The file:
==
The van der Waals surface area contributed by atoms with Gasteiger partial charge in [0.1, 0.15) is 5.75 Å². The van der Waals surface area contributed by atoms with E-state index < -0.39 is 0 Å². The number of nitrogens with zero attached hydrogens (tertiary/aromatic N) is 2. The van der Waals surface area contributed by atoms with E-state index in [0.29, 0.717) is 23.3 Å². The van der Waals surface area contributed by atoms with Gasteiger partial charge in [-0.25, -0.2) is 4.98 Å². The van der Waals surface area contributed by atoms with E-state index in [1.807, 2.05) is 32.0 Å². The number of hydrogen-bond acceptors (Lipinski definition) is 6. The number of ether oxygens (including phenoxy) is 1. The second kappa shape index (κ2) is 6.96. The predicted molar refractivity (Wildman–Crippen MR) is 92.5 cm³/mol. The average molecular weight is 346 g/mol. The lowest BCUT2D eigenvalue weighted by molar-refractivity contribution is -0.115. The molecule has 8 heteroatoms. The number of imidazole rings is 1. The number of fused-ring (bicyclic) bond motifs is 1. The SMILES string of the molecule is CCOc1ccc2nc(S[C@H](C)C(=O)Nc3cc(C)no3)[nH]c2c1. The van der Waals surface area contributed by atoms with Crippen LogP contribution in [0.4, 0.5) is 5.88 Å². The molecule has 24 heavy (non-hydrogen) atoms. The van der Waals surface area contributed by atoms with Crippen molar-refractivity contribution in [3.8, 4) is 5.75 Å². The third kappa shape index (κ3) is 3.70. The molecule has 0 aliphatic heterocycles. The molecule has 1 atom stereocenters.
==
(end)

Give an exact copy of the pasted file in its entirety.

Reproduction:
The van der Waals surface area contributed by atoms with Gasteiger partial charge in [0.1, 0.15) is 5.75 Å². The van der Waals surface area contributed by atoms with E-state index < -0.39 is 0 Å². The number of nitrogens with zero attached hydrogens (tertiary/aromatic N) is 2. The van der Waals surface area contributed by atoms with E-state index in [0.29, 0.717) is 23.3 Å². The van der Waals surface area contributed by atoms with Gasteiger partial charge in [-0.25, -0.2) is 4.98 Å². The van der Waals surface area contributed by atoms with E-state index in [1.807, 2.05) is 32.0 Å². The number of hydrogen-bond acceptors (Lipinski definition) is 6. The number of ether oxygens (including phenoxy) is 1. The second kappa shape index (κ2) is 6.96. The predicted molar refractivity (Wildman–Crippen MR) is 92.5 cm³/mol. The average molecular weight is 346 g/mol. The lowest BCUT2D eigenvalue weighted by molar-refractivity contribution is -0.115. The molecule has 8 heteroatoms. The number of imidazole rings is 1. The number of fused-ring (bicyclic) bond motifs is 1. The SMILES string of the molecule is CCOc1ccc2nc(S[C@H](C)C(=O)Nc3cc(C)no3)[nH]c2c1. The van der Waals surface area contributed by atoms with Crippen LogP contribution in [0.4, 0.5) is 5.88 Å². The molecule has 24 heavy (non-hydrogen) atoms. The van der Waals surface area contributed by atoms with Crippen molar-refractivity contribution in [3.8, 4) is 5.75 Å². The third kappa shape index (κ3) is 3.70. The molecule has 0 aliphatic heterocycles. The molecule has 1 atom stereocenters.